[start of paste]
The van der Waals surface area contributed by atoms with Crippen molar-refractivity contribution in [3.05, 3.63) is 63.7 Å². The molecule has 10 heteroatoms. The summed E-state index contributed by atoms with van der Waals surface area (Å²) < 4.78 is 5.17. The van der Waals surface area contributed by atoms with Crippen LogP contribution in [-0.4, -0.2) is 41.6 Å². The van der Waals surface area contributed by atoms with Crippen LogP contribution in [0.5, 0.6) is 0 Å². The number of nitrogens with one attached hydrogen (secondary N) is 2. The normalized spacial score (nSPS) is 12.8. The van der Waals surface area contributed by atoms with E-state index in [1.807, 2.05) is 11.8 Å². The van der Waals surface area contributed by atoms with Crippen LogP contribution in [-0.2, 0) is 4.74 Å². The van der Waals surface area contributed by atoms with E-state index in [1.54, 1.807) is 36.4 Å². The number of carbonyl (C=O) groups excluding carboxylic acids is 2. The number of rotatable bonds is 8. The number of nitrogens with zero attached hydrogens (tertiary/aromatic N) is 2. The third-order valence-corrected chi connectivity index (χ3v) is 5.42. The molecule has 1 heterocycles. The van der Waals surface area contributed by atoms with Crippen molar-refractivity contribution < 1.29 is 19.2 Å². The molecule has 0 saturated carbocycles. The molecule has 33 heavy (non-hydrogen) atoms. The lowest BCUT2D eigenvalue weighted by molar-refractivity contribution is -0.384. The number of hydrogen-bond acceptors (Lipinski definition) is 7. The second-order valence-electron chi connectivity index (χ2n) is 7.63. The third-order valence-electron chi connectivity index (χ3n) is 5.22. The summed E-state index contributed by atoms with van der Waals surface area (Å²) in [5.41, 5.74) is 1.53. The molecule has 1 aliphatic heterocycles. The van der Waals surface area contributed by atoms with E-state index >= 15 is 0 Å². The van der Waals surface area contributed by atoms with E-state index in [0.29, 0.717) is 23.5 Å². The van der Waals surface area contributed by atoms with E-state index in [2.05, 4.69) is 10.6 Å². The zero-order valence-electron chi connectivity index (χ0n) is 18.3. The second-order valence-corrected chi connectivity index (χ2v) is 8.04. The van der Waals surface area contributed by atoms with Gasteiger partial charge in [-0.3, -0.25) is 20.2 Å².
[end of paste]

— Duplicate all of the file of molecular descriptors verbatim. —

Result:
The van der Waals surface area contributed by atoms with Crippen molar-refractivity contribution in [3.05, 3.63) is 63.7 Å². The molecule has 10 heteroatoms. The summed E-state index contributed by atoms with van der Waals surface area (Å²) < 4.78 is 5.17. The van der Waals surface area contributed by atoms with Crippen LogP contribution in [-0.4, -0.2) is 41.6 Å². The van der Waals surface area contributed by atoms with Crippen LogP contribution in [0.5, 0.6) is 0 Å². The number of nitrogens with one attached hydrogen (secondary N) is 2. The normalized spacial score (nSPS) is 12.8. The van der Waals surface area contributed by atoms with E-state index in [1.807, 2.05) is 11.8 Å². The van der Waals surface area contributed by atoms with Crippen LogP contribution in [-0.2, 0) is 4.74 Å². The van der Waals surface area contributed by atoms with E-state index in [1.54, 1.807) is 36.4 Å². The number of carbonyl (C=O) groups excluding carboxylic acids is 2. The number of rotatable bonds is 8. The number of nitrogens with zero attached hydrogens (tertiary/aromatic N) is 2. The third-order valence-corrected chi connectivity index (χ3v) is 5.42. The molecule has 1 heterocycles. The van der Waals surface area contributed by atoms with Crippen molar-refractivity contribution < 1.29 is 19.2 Å². The molecule has 0 saturated carbocycles. The molecule has 33 heavy (non-hydrogen) atoms. The lowest BCUT2D eigenvalue weighted by molar-refractivity contribution is -0.384. The number of hydrogen-bond acceptors (Lipinski definition) is 7. The second-order valence-electron chi connectivity index (χ2n) is 7.63. The third-order valence-electron chi connectivity index (χ3n) is 5.22. The summed E-state index contributed by atoms with van der Waals surface area (Å²) in [5.41, 5.74) is 1.53. The molecule has 1 aliphatic heterocycles. The van der Waals surface area contributed by atoms with E-state index >= 15 is 0 Å². The van der Waals surface area contributed by atoms with E-state index in [0.29, 0.717) is 23.5 Å². The van der Waals surface area contributed by atoms with E-state index in [2.05, 4.69) is 10.6 Å². The zero-order valence-electron chi connectivity index (χ0n) is 18.3. The second-order valence-corrected chi connectivity index (χ2v) is 8.04. The van der Waals surface area contributed by atoms with Gasteiger partial charge in [-0.3, -0.25) is 20.2 Å².